‘Why we joined the union’

Volume 113, No. 8September, 2013

Clockwise from top left: Sohrab Saadat Ladjevardi, Nick Grinder, Ilana Faibish, Danielle Eva Schwob

Clockwise from top left: Sohrab Saadat Ladjevardi, Nick Grinder, Ilana Faibish, Danielle Eva Schwob

Since the start of my career as a player and composer, the goal of my music has always been to communicate with people. Like African griots, I want to tell people things they need to know. I also want to express my love and passion to people. Music is eternal; it touches people’s hearts instantly. Music is also a social force, a voice which wants to help and support others. Music can even give advice and teach people about culture and the things that matter the most in life.

I joined the union because I care for my musician brothers and sisters. We musicians are like other people, with all kinds of problems that we can’t solve alone. The union’s job is to protect our rights, especially at times when we don’t have the chance to speak for ourselves. That’s one reason why I’ve been an active promoter and supporter of the union’s Justice for Jazz Artists campaign. I’m also the editor of an online music magazine called
DooBeeDooBeeDoo NY (to subscribe, see

Many people still think badly of musicians. They call us dreamers, they say we can’t live a normal life, they think we are addicts or wanderers and that we don’t know anything other than music. Our job – and the union’s job – is to fight these stereotypes.

I came to NYC in 2008, but I’ve lived in many different worlds. I grew up in Switzerland and Germany, and moved to Japan when I was 19. I gave up everything I had in Japan at age 55 to come here because I felt it was my last chance to do something I really believe in, through my horn. I thought maybe there would be a niche for me here, after 9/11, as a Muslim who is also a good person.

My main goal as a musician and activist is to let New Yorkers know that there other perspectives and values in life from the ones they know.

Sohrab Saadat Ladjevardi

I joined Local 802 after I experienced some shady business dealings that left musicians holding the short end of the stick. I thought it would be best to be a part of the union in the hopes that it could help deal with this sort of thing in the future. Also, I was offered a union gig that gave me a good excuse to join. I came to New York to stretch and push myself musically as much as possible. I wanted to be around the best musicians possible, and this is the perfect place to do that. I most recently brought a quintet out to California for a series of gigs. I have a friend who owns a restaurant out there that we converted into a concert space. We contacted local media and it ended up being pretty successful. My principal instrument is tenor trombone.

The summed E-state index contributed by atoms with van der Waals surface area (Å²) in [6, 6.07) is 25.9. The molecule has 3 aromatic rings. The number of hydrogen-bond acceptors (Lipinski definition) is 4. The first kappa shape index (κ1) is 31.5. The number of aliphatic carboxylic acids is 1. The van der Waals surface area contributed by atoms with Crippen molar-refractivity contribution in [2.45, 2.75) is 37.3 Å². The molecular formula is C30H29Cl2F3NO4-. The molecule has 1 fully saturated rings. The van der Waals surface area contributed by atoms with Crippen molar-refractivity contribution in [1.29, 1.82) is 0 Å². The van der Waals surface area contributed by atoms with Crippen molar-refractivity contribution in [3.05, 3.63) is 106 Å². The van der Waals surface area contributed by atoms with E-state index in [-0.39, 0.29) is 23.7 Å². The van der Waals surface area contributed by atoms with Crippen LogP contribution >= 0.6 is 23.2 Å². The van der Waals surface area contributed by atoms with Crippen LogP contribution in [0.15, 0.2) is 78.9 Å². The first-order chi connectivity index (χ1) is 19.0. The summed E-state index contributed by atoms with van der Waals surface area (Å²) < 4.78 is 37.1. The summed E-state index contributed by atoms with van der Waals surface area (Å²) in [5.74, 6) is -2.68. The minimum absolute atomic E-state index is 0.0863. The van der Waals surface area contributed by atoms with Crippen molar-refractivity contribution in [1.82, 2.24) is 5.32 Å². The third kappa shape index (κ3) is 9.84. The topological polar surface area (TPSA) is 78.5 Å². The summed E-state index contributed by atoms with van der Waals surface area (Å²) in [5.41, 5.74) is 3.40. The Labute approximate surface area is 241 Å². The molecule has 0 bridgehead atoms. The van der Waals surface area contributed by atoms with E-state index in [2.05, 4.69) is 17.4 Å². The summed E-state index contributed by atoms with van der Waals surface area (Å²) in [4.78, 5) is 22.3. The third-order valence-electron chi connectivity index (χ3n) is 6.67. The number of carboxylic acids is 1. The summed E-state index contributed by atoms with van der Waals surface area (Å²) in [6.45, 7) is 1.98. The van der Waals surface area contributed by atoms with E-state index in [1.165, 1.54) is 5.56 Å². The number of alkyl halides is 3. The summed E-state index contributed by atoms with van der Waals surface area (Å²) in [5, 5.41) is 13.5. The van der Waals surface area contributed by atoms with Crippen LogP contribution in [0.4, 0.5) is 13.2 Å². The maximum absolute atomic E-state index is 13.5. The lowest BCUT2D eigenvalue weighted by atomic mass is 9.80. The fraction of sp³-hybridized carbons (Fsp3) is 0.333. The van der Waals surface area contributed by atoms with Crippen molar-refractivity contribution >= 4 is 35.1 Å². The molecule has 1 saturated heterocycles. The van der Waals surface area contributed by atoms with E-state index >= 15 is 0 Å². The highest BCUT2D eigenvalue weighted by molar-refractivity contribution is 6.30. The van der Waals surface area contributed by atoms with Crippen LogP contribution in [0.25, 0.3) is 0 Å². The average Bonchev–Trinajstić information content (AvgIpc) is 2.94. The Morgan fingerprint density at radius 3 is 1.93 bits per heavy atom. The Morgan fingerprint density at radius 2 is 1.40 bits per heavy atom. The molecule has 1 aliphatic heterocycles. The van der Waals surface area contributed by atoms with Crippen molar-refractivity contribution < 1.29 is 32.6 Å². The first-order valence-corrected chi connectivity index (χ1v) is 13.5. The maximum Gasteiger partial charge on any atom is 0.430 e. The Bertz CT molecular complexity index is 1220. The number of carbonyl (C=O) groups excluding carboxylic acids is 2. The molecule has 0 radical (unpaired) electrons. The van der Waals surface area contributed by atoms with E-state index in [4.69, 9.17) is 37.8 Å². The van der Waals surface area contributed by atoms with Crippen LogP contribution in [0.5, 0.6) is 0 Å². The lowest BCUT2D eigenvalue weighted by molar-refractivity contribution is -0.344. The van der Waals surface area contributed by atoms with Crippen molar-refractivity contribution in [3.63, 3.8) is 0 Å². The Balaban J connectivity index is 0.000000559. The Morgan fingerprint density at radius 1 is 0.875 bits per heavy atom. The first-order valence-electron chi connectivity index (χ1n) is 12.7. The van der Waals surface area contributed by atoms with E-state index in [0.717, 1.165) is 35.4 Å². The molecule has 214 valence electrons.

Nick Grinder

I joined Local 802 because I got a gig as a sideline musician on NBC’s “Smash” and needed to become a member. My musical goal in NYC is to keep making a living by writing, recording and performing while working with people who inspire and challenge me. One of my noteworthy gigs was playing with my band and a host of other musicians at an “alt-classical” Hurricane Sandy benefit at Le Poisson Rouge. I put it together with composer Sxip Shirey when the orchestral concert we’d been planning got postponed because of the storm. It got featured in the New York Times, TimeOut, The New Yorker and NY1 as well as a bunch of other places, and was a very special evening. My principal instrument is guitar.

Danielle Eva Schwob

I joined Local 802 to seek the networking opportunities that being a member of a professional organization can offer. My wife’s co-workers at United Airlines voted last spring to join the International Association of Machinists (IAM) union. It was a hard-fought battle, and it reminded me how important the labor movement was to America’s post-WWII ascendency to becoming the greatest nation on the planet and how the decline of labor’s fortunes has been related to much decline in our society. I am a senior department manager at Sam Ash here in New York, and my musical goal in NYC to is to appear on as many recordings as possible and to perform with as many bands as I can join or start. My genres include blues, funk, soul, country, rockabilly, gospel and rock. One of my longest-running gigs was with the Brian Bellew Band. I also enjoyed playing with Souled Out, a Staten Island vintage soul and classic rock band; there were three NYC firefighters and three police officers in the group! I’ve also enjoyed playing with Tones of Joy (a Bronx gospel act), and Jessie Thomas and the Gin Mill Kings. My principal instrument is keyboards.

John Keim

I joined Local 802 to discover new opportunities. The union provides me with not only audition announcements but also many useful tips necessary to prepare myself for making it in this competitive business. I am glad to be joining early in the game, at 18 years old, because it gives me that much more time to grow and network myself through the events and meetings that Local 802 hosts. Not only that, the union gives me the confidence to continue pursuing my passion knowing my rights will be protected. One of my recent gigs was playing horn in a community production of “Into the Woods.” My teacher had recommended me to someone who had approached her in need of a horn player. Performing as an orchestra pit musician is so rewarding and such a lovely experience that I’d love to have the opportunity to play on Broadway. But I would also be delighted to perform with orchestras, record studio sessions, play on film recordings, or gig with bands. Doing what I love in the greatest city is enough of an accomplishment for me. My principal instrument is the French horn.

Ilana Faibish